It may be our responsibility if we have sewers in the area and one of the following applies:
• The problem is visible outside your property boundary (e.g. beyond your water meter).
• Your neighbor(s) are experiencing the same problem.
• There is wide spread flooding in your local area. 

If your property has been flooded by Council’s sewer network or if the blockage is in Council’s pipes, please contact Council immediately.  Council has a 24 hour call centre to respond to emergency works. We will send a crew to clean-up and clear the blockage.  We do not charge for clearing a sewer blockage that occurs up to the property connection point. 

What if my plumber determines the blockage is in Whitsunday Regional Council’s network?
If your plumber has inspected your sewer pipe and identified that the blockage is in our infrastructure, please contact Council.  Alternatively, your plumber may choose to contact Council directly and request for one of Council’s plumbers to attend and inspect the site.

If the location of the blockage is within the sewer network outside of your property line, then the response crew will investigate and resolve the problem. 

What should I do if I wish to be compensated for the out-of-pocket plumbing fees?
If the blockage occurred in a part of the sewer network that you are responsible for, you will need to pay for plumbing costs. If the blockage occurred on Council’s side of the network, we may provide assistance.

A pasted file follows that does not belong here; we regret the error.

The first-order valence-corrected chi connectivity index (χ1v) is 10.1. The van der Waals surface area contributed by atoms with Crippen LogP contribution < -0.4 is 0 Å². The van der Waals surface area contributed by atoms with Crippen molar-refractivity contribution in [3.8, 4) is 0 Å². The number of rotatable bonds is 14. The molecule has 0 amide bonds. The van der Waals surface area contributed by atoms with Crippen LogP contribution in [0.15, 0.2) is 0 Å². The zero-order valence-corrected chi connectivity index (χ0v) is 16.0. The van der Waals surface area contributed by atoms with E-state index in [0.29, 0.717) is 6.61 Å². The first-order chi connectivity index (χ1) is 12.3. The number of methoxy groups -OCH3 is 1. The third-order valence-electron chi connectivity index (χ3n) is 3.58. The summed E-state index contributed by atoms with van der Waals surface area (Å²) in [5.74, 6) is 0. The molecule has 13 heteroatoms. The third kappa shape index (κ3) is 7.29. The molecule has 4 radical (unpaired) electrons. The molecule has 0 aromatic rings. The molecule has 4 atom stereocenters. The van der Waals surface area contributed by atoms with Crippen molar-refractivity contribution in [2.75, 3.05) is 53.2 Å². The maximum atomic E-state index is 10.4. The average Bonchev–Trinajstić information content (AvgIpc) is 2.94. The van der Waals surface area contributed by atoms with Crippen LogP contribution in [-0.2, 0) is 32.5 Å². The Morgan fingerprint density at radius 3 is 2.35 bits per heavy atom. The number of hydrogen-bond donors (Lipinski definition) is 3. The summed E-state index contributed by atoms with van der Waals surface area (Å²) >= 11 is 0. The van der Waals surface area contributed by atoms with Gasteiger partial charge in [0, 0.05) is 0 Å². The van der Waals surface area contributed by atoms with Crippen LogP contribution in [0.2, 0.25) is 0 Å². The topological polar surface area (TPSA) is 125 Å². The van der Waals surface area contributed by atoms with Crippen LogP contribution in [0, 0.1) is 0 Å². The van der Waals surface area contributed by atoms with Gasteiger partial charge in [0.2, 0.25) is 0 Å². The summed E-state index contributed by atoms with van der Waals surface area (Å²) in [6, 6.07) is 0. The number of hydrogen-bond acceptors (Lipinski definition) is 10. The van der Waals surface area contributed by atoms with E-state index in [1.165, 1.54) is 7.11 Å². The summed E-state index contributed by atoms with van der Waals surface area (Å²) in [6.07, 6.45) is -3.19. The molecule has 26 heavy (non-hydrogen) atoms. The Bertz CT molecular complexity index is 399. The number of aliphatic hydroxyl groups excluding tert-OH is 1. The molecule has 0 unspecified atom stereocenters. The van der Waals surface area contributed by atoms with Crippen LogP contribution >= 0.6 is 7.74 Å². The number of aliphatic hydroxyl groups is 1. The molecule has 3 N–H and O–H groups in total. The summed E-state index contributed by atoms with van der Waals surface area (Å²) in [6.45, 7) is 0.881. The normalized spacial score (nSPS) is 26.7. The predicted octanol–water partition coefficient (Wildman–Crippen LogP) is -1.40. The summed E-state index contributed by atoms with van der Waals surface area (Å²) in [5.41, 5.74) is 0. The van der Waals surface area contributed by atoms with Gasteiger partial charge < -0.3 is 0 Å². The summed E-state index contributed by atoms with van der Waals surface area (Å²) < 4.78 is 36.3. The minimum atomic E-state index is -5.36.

Regardless of whether the failure is in pipes that you are responsible for or in a part of the Council network, if you engage a plumber, you will need to pay for the plumbing fees, including any blockage investigation fees.

If the blockage is within Council infrastructure, you can then lodge a claim with Council for compensation. Please contact Council as soon as possible for assistance and provide details of the incident, compensation sought, plumber’s report and plumber’s invoice or account if available.

What causes blockages? 
Sewage pipes are only designed to take away sewage and toilet tissue. Blockages are typically caused by:
• fats or solids being washed down household pipes or flushed down toilets,
• tree roots entering and growing inside pipes
• stormwater entering and overloading the sewage network.
Click here to find out what you should not put in the sewer to prevent blockages.

Property Damaged
If your property is damaged because of a sewage overflow or burst water main, regardless of whether the overflow or burst occurred in a section of the network that you are responsible for, or in a part of our network, we recommend:
• property owners contact their insurance company as soon as possible, or
• tenants contact their property manager or landlord as soon as possible.

Who pays for the cost to repair my property?
Any costs associated with the damage to your property, including cleaning, repair and replacement costs, should be referred to your insurer.

Every home insurance claim is unique and the process varies, however, you will most likely need to supply your insurer with:
• your name and contact details,
• an incident description,
• details of any loss or damage.